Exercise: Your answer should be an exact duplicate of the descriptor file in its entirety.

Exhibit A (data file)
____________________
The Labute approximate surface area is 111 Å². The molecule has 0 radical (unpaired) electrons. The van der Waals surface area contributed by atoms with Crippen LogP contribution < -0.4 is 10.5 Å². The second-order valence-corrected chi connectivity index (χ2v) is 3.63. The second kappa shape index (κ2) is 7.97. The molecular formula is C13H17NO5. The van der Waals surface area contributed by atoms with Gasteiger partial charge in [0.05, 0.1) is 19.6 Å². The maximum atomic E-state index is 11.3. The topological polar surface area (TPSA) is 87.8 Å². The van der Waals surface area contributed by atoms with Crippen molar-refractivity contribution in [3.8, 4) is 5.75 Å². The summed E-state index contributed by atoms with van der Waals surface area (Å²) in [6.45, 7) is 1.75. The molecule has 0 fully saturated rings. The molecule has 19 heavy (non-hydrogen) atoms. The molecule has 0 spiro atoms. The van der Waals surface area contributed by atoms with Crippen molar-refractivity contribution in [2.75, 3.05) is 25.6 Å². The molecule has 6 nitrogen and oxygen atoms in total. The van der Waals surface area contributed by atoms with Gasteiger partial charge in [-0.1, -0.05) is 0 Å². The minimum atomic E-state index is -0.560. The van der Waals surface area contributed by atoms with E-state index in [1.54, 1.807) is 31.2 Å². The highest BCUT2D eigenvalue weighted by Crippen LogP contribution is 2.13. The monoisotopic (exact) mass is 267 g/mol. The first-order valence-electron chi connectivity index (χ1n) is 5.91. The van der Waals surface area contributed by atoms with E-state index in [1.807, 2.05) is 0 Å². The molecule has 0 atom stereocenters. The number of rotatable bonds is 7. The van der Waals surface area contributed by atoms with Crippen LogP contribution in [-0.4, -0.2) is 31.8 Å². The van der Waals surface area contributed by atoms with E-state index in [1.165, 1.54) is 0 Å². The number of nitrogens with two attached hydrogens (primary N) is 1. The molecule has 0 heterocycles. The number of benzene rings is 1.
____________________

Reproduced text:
The Labute approximate surface area is 111 Å². The molecule has 0 radical (unpaired) electrons. The van der Waals surface area contributed by atoms with Crippen LogP contribution < -0.4 is 10.5 Å². The second-order valence-corrected chi connectivity index (χ2v) is 3.63. The second kappa shape index (κ2) is 7.97. The molecular formula is C13H17NO5. The van der Waals surface area contributed by atoms with Gasteiger partial charge in [0.05, 0.1) is 19.6 Å². The maximum atomic E-state index is 11.3. The topological polar surface area (TPSA) is 87.8 Å². The van der Waals surface area contributed by atoms with Crippen molar-refractivity contribution in [3.8, 4) is 5.75 Å². The summed E-state index contributed by atoms with van der Waals surface area (Å²) in [6.45, 7) is 1.75. The molecule has 0 fully saturated rings. The molecule has 19 heavy (non-hydrogen) atoms. The molecule has 0 spiro atoms. The van der Waals surface area contributed by atoms with Crippen molar-refractivity contribution in [2.75, 3.05) is 25.6 Å². The molecule has 6 nitrogen and oxygen atoms in total. The van der Waals surface area contributed by atoms with Gasteiger partial charge in [-0.1, -0.05) is 0 Å². The minimum atomic E-state index is -0.560. The van der Waals surface area contributed by atoms with E-state index in [1.54, 1.807) is 31.2 Å². The highest BCUT2D eigenvalue weighted by Crippen LogP contribution is 2.13. The monoisotopic (exact) mass is 267 g/mol. The first-order valence-electron chi connectivity index (χ1n) is 5.91. The van der Waals surface area contributed by atoms with E-state index in [1.807, 2.05) is 0 Å². The molecule has 0 atom stereocenters. The number of rotatable bonds is 7. The van der Waals surface area contributed by atoms with Crippen LogP contribution in [-0.4, -0.2) is 31.8 Å². The van der Waals surface area contributed by atoms with E-state index in [1.165, 1.54) is 0 Å². The number of nitrogens with two attached hydrogens (primary N) is 1. The molecule has 0 heterocycles. The number of benzene rings is 1.